Apathy is hugely prevalent today and is the modern developed society’s biggest shortcoming. People dismiss ideological conflict as something of the last century with a certain cynical superiority – and maybe when considering much of what has occurred in the name of ideology they are right to do so. However, there now exists a void where politicisation once resided and consequentially society lacks direction, with materialism and self-image having become the primary driving forces of individuals, to the detriment of all.

 

ALI PIDSLEY / Contestant nº10

The sky is often used as a metaphor, and I think that it’s because we don’t quite get it. We don’t quite understand it. So we can’t restrict it. We can’t put a wall or directions or routes or a fucking white picket fence in the sky. It’s beyond our control, and that’s brilliant. That’s really fucking brilliant.

 

WILL MCKEOWN / Contestant nº8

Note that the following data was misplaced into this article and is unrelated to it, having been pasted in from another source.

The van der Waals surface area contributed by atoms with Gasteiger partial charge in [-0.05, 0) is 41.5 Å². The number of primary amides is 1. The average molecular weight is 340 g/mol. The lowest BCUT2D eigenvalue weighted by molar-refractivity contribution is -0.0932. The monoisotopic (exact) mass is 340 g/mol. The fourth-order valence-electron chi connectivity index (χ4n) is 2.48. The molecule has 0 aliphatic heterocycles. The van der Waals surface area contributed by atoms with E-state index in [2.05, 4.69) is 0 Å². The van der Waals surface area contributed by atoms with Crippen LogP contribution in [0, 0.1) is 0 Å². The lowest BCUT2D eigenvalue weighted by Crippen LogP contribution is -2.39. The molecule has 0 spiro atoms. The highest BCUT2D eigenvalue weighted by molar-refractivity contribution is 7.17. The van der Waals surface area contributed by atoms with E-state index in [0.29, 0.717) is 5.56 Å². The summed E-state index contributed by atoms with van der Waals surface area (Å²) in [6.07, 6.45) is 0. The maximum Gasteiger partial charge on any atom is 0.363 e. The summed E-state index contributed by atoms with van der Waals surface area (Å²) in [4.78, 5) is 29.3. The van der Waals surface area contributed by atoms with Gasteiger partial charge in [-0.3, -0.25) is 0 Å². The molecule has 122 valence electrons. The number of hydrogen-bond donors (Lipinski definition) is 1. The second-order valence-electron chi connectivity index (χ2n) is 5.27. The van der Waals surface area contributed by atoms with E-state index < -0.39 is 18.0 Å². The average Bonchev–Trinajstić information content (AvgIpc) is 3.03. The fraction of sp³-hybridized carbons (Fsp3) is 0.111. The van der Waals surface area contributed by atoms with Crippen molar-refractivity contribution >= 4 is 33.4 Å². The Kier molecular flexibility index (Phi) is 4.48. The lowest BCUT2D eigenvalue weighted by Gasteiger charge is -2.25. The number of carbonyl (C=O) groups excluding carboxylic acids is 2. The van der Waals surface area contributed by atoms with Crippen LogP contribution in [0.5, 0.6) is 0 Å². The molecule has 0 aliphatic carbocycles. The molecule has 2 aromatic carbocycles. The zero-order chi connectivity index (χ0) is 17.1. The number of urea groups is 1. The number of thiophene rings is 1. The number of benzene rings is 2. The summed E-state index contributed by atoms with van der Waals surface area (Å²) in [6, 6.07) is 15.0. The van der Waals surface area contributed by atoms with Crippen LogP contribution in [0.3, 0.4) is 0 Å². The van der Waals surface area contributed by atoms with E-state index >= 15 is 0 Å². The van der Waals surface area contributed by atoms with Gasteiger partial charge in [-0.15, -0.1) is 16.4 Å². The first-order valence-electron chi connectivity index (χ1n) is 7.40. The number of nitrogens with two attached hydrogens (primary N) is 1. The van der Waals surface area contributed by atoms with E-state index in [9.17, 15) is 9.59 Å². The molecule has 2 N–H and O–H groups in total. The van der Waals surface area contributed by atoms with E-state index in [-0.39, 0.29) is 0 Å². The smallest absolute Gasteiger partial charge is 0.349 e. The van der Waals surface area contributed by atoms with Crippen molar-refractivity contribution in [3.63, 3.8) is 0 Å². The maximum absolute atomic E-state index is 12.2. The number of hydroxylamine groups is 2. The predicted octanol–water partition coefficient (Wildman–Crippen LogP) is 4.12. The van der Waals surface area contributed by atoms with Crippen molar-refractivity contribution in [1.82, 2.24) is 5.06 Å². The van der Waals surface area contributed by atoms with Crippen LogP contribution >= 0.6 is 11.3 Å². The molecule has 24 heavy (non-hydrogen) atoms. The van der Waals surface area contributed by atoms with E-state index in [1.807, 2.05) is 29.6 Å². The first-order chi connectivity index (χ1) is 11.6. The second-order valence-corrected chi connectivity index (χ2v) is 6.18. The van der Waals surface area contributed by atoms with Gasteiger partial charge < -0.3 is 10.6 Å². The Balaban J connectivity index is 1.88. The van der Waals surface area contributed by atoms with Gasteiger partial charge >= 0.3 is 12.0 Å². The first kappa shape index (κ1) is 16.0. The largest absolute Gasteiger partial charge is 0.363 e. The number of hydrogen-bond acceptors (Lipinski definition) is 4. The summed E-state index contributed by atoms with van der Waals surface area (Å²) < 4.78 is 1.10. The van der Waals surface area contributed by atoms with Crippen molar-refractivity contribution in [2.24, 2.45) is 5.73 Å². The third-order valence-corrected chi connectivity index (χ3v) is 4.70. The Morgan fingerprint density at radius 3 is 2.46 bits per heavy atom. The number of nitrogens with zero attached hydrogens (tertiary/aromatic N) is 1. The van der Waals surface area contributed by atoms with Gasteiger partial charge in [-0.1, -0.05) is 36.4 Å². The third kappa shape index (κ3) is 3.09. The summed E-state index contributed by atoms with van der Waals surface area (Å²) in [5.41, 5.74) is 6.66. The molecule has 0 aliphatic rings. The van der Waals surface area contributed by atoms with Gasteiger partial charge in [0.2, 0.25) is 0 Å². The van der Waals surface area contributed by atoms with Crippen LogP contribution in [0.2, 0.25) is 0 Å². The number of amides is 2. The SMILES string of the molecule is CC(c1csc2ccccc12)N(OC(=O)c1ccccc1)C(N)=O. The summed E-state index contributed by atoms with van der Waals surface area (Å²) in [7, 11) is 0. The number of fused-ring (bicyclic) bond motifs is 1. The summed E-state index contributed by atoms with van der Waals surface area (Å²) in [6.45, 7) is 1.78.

I had never really been one for assuming that I always had more to do. But recently it feels more like a case of knowing that I will never have enough time to do it. Relaxation is an idea that is becoming more and more alien to me as the days go by. We started off with good intentions; the day of the Sabbath – An excuse to lie around all day long! But now rest is inconvenient; there are too many things to do and not enough days of the week to do them in. Who says there should be only seven days in a week? Well obviously God said that in his book but did he not consider what an inconvenience it could become? I work to a weekly schedule, a very distinct window of time… and well it’s just a little bit too distinct and just a little bit too small for it to be truly classed as a window, perhaps maybe a peephole? Isn’t it all so restrictive? Do we doom ourselves to an early grave based the manner in which we divide our lives? Could I live to be three hundred if we quartered our minutes?